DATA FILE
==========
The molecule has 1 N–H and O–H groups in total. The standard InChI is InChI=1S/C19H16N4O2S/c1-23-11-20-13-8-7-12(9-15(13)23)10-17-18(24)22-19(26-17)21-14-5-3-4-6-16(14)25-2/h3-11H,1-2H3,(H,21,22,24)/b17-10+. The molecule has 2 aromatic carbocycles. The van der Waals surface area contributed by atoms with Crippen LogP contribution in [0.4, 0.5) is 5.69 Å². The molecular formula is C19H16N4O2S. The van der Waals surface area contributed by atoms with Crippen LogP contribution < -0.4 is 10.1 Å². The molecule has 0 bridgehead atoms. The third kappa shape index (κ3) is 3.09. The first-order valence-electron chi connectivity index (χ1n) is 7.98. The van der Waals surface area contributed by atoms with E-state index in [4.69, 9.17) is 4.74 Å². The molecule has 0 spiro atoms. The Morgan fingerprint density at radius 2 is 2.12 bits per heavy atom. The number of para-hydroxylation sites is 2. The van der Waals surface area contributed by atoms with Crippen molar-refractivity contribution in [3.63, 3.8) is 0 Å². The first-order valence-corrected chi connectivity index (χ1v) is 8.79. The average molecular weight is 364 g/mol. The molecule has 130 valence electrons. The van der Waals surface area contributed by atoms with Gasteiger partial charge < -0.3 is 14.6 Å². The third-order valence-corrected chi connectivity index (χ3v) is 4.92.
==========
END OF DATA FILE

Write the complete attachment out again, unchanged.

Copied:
The molecule has 1 N–H and O–H groups in total. The standard InChI is InChI=1S/C19H16N4O2S/c1-23-11-20-13-8-7-12(9-15(13)23)10-17-18(24)22-19(26-17)21-14-5-3-4-6-16(14)25-2/h3-11H,1-2H3,(H,21,22,24)/b17-10+. The molecule has 2 aromatic carbocycles. The van der Waals surface area contributed by atoms with Crippen LogP contribution in [0.4, 0.5) is 5.69 Å². The molecular formula is C19H16N4O2S. The van der Waals surface area contributed by atoms with Crippen LogP contribution < -0.4 is 10.1 Å². The molecule has 0 bridgehead atoms. The third kappa shape index (κ3) is 3.09. The first-order valence-electron chi connectivity index (χ1n) is 7.98. The van der Waals surface area contributed by atoms with E-state index in [4.69, 9.17) is 4.74 Å². The molecule has 0 spiro atoms. The Morgan fingerprint density at radius 2 is 2.12 bits per heavy atom. The number of para-hydroxylation sites is 2. The van der Waals surface area contributed by atoms with Crippen molar-refractivity contribution in [3.63, 3.8) is 0 Å². The first-order valence-corrected chi connectivity index (χ1v) is 8.79. The average molecular weight is 364 g/mol. The molecule has 130 valence electrons. The van der Waals surface area contributed by atoms with Gasteiger partial charge < -0.3 is 14.6 Å². The third-order valence-corrected chi connectivity index (χ3v) is 4.92.